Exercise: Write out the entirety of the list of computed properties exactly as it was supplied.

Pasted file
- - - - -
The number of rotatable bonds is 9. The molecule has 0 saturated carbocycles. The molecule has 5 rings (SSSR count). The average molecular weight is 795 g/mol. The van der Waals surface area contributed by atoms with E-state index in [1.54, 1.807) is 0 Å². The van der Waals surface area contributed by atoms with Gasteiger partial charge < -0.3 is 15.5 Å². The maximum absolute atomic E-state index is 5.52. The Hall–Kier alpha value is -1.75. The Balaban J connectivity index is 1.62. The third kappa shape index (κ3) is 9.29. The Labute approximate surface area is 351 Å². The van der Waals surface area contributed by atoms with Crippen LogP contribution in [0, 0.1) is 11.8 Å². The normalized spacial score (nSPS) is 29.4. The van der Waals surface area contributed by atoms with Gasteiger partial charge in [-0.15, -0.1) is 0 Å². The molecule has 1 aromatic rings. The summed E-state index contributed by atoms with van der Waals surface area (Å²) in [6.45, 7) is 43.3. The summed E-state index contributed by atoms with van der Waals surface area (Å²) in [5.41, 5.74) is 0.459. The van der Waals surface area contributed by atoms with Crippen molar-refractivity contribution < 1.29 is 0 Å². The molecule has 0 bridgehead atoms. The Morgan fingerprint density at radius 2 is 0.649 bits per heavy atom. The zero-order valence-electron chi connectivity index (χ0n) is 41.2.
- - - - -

The number of rotatable bonds is 9. The molecule has 0 saturated carbocycles. The molecule has 5 rings (SSSR count). The average molecular weight is 795 g/mol. The van der Waals surface area contributed by atoms with E-state index in [1.54, 1.807) is 0 Å². The van der Waals surface area contributed by atoms with Gasteiger partial charge < -0.3 is 15.5 Å². The maximum absolute atomic E-state index is 5.52. The Hall–Kier alpha value is -1.75. The Balaban J connectivity index is 1.62. The third kappa shape index (κ3) is 9.29. The Labute approximate surface area is 351 Å². The van der Waals surface area contributed by atoms with Crippen LogP contribution in [0, 0.1) is 11.8 Å². The normalized spacial score (nSPS) is 29.4. The van der Waals surface area contributed by atoms with Gasteiger partial charge in [-0.15, -0.1) is 0 Å². The molecule has 1 aromatic rings. The summed E-state index contributed by atoms with van der Waals surface area (Å²) in [6.45, 7) is 43.3. The summed E-state index contributed by atoms with van der Waals surface area (Å²) in [5.41, 5.74) is 0.459. The van der Waals surface area contributed by atoms with Crippen molar-refractivity contribution < 1.29 is 0 Å². The molecule has 0 bridgehead atoms. The Morgan fingerprint density at radius 2 is 0.649 bits per heavy atom. The zero-order valence-electron chi connectivity index (χ0n) is 41.2.